Unrefined White 2011

2011 Unrefined White

(42% Chardonnay /28% Viognier/Petit Manseng 19%/Pinot Gris 11%)

$15.00 per bottle




Laid back, but with a mean streak.  The first release of this fun wine is crisp as our harvest mornings but is more suitable when we are itching for something a little edgy in the hot summer days.  Ozzy’s got a boneyard, so why can’t we rock out with this awesome bottle of juice?

Food Pairing:

This stuff  just screams awesome simplicity.  No need to get too fancy.  Truss that chicken, get it nice and dry, season liberally with salt and pepper, toss it in the oven at 450F until cooked (changes with size), cut it up and serve with a simply Arugula Salad.  Straight Up Delicious!


 The making of the Inaugural Boneyard White was all about taking rules out of the equation and crafting a wine that is downright delicious and not decided by varietal correctness or even terroir.  We just wanted a tasty and eclectic white blend that shows our imagination and fun while representing the vintage.  In 2011 it was about showcasing its delicacy and verve.  For the most part (90%) the juice was fermented in stainless steel at temperatures in the high 50’s to retain aromatics and bright acidity.  There was 10% fermented in neutral French oak just to add a little depth and mid-palate weight.  After 3 months the barrel and stainless portion was blended.  There was malo-lactic fermentation done on the Chardonnay to add a little depth and creaminess to the wine.  The wine was cold and heat stabilized before being filtered and bottled in March 2012.

Vineyard Information:

The Chardonnay in this blend comes from Sleepy Hollow Vineyard, Reveille Vineyard Mountainview Vineyard and small portions of Nevaeh Vineyard.  The Viognier came from Honah Lee Vineyard, the Petit Manseng came from Honah Lee Vineyard, Williams Gap Vineyard and Windhorn Vineyard and the Pinot Gris comes from a Nevaeh Vineyard’s Pond Block.

The Chardonnay from Sleepy Hollow is a very hot site at low elevation on sandy soils in the Hampton Roads area.  This is the first year of using this fruit and we were astounded by the amount of character was in the fruit even after only 5 days past hurricane Irene.  The great drainage of the sandy soils allowed for great intensity, but the earlier ripening hot site showed more caramel, poached pear and floral notes.

The Chardonnay selections from our estate vineyard Nevaeh are from the Road and Hill Blocks.  The Hill is characterized by its deeper soils and limestone deposits as well as its south facing slope.  It gets our ripest Chardonnay with gobs of fruit, but a nice backbone of acidity and a streak of loamy character.  The Road vineyard is extremely hot and creates wines with a fat mouth feel and more citrus notes.  The Pinot Gris comes from the Pond Block which is the coolest site in the Nevaeh Vineyard which is great for preserving aromatics and acidity in certain varietals like Viognier.  It too has many limestone deposits closest to the river valley.  The wines tend to be fresher, more aromatics with citrus and floral notes.

The Chardonnay from Reveille Vineyard is another fairly high elevation (950 feet) vineyard in the Shenandoah appellation with a west facing slope that give a lot of sunlight and heat, but with cooling nights.  This promotes more intense and ripe Chardonnay styles with good weight and fruit development showing pineapple and Honey Crisp apple character.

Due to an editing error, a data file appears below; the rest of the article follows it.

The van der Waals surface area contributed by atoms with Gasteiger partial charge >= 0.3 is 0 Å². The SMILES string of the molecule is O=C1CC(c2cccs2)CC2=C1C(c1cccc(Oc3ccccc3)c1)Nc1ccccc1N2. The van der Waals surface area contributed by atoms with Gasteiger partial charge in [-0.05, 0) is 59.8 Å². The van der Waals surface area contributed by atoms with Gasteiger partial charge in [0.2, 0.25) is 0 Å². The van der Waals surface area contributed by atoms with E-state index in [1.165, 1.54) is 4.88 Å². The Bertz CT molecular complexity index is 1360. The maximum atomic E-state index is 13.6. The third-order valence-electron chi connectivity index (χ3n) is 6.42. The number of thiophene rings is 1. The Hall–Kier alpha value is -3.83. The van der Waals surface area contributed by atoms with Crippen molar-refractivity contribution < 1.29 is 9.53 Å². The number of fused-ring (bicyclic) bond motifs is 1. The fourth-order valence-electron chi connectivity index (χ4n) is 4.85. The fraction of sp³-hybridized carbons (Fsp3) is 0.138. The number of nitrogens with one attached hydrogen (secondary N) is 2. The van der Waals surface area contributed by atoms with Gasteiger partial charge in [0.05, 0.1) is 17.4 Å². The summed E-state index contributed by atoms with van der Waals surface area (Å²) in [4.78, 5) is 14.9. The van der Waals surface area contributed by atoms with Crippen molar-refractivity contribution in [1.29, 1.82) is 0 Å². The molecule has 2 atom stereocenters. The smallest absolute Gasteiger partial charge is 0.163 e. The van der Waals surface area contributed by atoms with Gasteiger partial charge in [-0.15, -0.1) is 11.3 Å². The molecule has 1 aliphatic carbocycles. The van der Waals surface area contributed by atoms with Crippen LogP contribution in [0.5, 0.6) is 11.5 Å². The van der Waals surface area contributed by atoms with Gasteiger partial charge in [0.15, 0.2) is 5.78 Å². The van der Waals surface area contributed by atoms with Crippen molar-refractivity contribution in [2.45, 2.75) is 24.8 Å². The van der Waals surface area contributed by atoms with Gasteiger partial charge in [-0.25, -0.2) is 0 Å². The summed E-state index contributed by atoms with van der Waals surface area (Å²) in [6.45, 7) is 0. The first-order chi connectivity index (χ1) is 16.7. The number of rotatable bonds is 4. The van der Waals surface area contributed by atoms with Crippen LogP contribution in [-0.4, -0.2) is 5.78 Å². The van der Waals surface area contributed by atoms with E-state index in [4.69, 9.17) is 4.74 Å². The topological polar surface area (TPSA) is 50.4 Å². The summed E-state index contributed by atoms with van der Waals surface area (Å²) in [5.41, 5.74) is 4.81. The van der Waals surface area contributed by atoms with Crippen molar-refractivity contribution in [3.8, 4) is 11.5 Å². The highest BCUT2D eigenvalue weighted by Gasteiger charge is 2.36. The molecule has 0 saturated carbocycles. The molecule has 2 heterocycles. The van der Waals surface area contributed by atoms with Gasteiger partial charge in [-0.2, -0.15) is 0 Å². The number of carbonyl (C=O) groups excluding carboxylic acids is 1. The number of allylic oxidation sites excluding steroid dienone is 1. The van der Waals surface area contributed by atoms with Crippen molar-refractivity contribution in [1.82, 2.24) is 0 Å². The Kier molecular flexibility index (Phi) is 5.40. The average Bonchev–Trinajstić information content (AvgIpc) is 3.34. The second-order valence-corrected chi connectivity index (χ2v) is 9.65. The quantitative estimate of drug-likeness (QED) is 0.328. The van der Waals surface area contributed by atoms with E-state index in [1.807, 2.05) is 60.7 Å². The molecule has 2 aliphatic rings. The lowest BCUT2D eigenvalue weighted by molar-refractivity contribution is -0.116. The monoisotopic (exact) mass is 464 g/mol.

The Viognier and some of the Petit Manseng  comes from Honah Lee Vineyard in Orange, VA.  The Honah Lee Vineyard is a steep South East facing slope sitting at about 1300 feet elevation in the mountains just outside Orange, VA. The soils consist of hard red clay leading to more fruit driven wines. The wines tend to get very exotic characters to them while maintaining a balance of acidity due to their great sunlight exposure, as well as the cooler nights from the elevation. The vines are all trained on cordon pruned vertical shoot positioning to best collect sunlight exposure and minimize pressures.

The rest of the Petit Manseng came from Williams Gap Vineyard and Windhorn Vineyard.   Williams Gap vineyard has a steep south facing exposure giving an abundance of sunlight.  The soils are mostly defined as Penn Silt Loam (hard red clay) which generates more fruit forward, easy drinking wines.  It is a somewhat cooler site generally, regardless of the abundant sunlight, because of its relatively good elevation of about 950 feet.  There is also a generally good breeze that covers that vineyard leaving fewer worries for moisture sticking with the fruit and canopy and therefore helping to maintain a clean vineyard.  Windhorn vineyard is a tiny rolling vineyard with east and west facing slopes (more east for the Merlot) and is on deep Penn Silt Loam soils promoting lush fruit forward wines with vibrant acidity.

Harvest Conditions:

The 2011 was one where the winemakers earned their pay check.  The Virginia 2011 harvest will always be remembered as one of the wettest with being hit by both Hurricane Irene and Tropical Storm Lee.  That said it sounds much worse than it was.  The entire summer leading up to the harvest time was hot and bone dry which had the grapes ripening at extreme levels almost like 2010.  That meant there are some wines made with fabulous ripe flavors and great tannin ripeness, but they tend to be on a more light to medium body frame with more moderate alcohol levels.

At Boneyard Wines we actually benefited from some of this odd whether.  While some shied away from the challenge, we hit it head on.  We were able to secure fruit from some of the very best vineyards that still pulled of some great fruit.  All these wines greatly benefited from having the best blocks and fruit leading to a vintage of finesse and subtlety.